We also discovered more information about the different pathways associated with SIBO-D and might be able to use the new understanding of CDT-b toxin, vinculin, and the interstitial cells of Cajal, to help improve the lives of people with SIBO.

Hopefully, one day there will be a blood test that can completely aid us in the diagnosis of SIBO. Until then we will have to rely on breath tests, stool tests, and biopsies.

9 Comments
  1. I just spoke with a SIBO specialist who has found this test to be very useful in her practice. There *are* cases of SIBO due to this antibody. It’s always good to know the cause of motility problems so it can be properly treated. It’s much better than guessing, especially in complex, chronic conditions where the person has a lot of different stuff going on. And I wouldn’t call it a “blood test for SIBO,” I don’t think that’s ever how they intended this test to be used. It’s a blood test to detect a certain form of motility problem that can lead to SIBO.

  2. Hi John,
    What is the name of this company that sells Restore? Any more research on this? Thank you!
    Judith with SIBO

    • Biomic Sciences. No, I have recommend it to some clients with no success stories, nothing like they promise on the website. No, in vivo research, just one in-vivo study saying it may help close the gut junctions in people with leaky gut.

  3. “The test is only FDA approved to aid the diagnosis of IBS-D, so if you are suffering from IBS-C you are out of luck at the moment. The discovery of IBSchek and the test itself does have a few positives. IBSchek might be able to help diagnose people suffering from SIBO after contracting food poisoning.”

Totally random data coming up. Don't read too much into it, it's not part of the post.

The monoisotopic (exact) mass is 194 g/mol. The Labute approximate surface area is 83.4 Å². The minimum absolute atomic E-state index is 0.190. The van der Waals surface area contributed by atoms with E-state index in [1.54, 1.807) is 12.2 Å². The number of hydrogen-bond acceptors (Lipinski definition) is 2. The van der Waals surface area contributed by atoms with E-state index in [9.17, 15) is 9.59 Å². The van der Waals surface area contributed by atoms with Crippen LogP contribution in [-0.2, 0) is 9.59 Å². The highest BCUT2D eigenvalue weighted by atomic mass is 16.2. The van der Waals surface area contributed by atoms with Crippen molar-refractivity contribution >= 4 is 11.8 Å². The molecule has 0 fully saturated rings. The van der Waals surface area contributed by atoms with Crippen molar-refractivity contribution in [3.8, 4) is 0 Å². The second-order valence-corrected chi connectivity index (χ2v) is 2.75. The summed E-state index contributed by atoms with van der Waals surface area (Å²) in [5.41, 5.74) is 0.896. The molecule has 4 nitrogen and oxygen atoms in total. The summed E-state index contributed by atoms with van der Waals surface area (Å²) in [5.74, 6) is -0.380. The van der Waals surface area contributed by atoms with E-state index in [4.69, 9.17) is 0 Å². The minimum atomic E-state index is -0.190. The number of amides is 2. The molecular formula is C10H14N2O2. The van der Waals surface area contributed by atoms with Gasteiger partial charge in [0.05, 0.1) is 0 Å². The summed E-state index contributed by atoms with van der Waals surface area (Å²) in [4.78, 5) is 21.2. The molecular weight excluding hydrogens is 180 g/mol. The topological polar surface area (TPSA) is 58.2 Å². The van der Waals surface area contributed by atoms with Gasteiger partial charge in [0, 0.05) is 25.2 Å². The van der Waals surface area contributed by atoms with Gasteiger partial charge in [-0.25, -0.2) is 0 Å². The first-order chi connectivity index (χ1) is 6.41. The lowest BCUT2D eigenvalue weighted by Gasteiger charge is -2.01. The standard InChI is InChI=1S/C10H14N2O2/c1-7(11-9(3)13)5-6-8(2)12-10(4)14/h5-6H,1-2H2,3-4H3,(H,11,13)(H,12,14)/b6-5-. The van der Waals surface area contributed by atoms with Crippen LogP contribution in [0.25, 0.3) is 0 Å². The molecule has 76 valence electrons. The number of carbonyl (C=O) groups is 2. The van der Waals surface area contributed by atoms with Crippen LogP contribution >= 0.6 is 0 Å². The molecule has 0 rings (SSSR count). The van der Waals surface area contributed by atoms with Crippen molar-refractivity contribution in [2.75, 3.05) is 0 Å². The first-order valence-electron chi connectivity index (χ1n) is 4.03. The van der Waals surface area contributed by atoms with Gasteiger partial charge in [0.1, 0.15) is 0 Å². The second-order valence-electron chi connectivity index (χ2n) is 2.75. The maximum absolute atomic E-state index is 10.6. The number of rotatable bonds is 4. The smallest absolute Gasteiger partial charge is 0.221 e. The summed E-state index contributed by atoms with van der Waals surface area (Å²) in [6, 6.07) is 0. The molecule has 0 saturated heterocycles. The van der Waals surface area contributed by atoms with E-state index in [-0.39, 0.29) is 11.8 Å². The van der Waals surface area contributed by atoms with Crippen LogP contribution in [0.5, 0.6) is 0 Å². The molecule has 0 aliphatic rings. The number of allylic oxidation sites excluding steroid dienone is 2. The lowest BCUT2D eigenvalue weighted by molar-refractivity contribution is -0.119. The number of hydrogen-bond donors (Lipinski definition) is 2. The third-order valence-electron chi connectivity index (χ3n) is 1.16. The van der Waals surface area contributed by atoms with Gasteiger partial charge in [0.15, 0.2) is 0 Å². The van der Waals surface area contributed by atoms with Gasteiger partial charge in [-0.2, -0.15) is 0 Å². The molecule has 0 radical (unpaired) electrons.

John, those words of yours, with which i see no fault, may be usefully compared with a comment i saw on an ibs board:

    “My take is its (the test) worth it because the link between the anti-vinculin and anti-cdtb antibodies and SIBO is not well established. If you know you have anti-vinculin floating around, then you definitely know your body is attacking the nerves of your gut. With this information, you can look for remedies to tame down your anti-vinculin antibodies as the research comes out.”

    I think this is what you are getting at when you say “..and might be able to use the new understanding of CDT-b toxin, vinculin, and the interstitial cells of Cajal, to help improve the lives of people with SIBO.”

    In other words, what im driving at is the same as what the IBS forum poster, namely, what does it hurt to find out and take ibschek, whether your SIBO is diarrhoea or constipation dominant, to see if you have one or both of those toxins floating around your system, since the relationship is poorly understood and we may yet find out that they have a relationship to both kinds of SIBO?

    Am I right in what Im getting at here? Isnt it worthwhile for every SIBO sufferer to take Ibschek?

  4. I’m curious if you have found ways to repair the interstitial cells of Cajal or vinculin production. Dr. Siebecker lists prokinetics to speed motility, but what ways can the process be repaired without needing an aid all the time?
    Thanks
    Michelle
    PS this was an *excellent* article. I’m sorry no one complimented you on it until now. :-)

    • Possibly, a product called Restore. That being said there is little science associated with the product but it is worth a shot.

    • hormones in saliva heal gut cells, possibly there is prescription of such a thing but i just use saliva stimulating lozenges or normal gum.. also Glutamine before bed 5 grams.

  5. I did not mention that the test was useless at all in the blog article. I just mentioned that it is not as useful as it is made out to be.

  6. There ARE uses for this test; I think your reaction that “test is useless” is unwarranted. Your own text states that for people with IBS-D there IS a use for this test!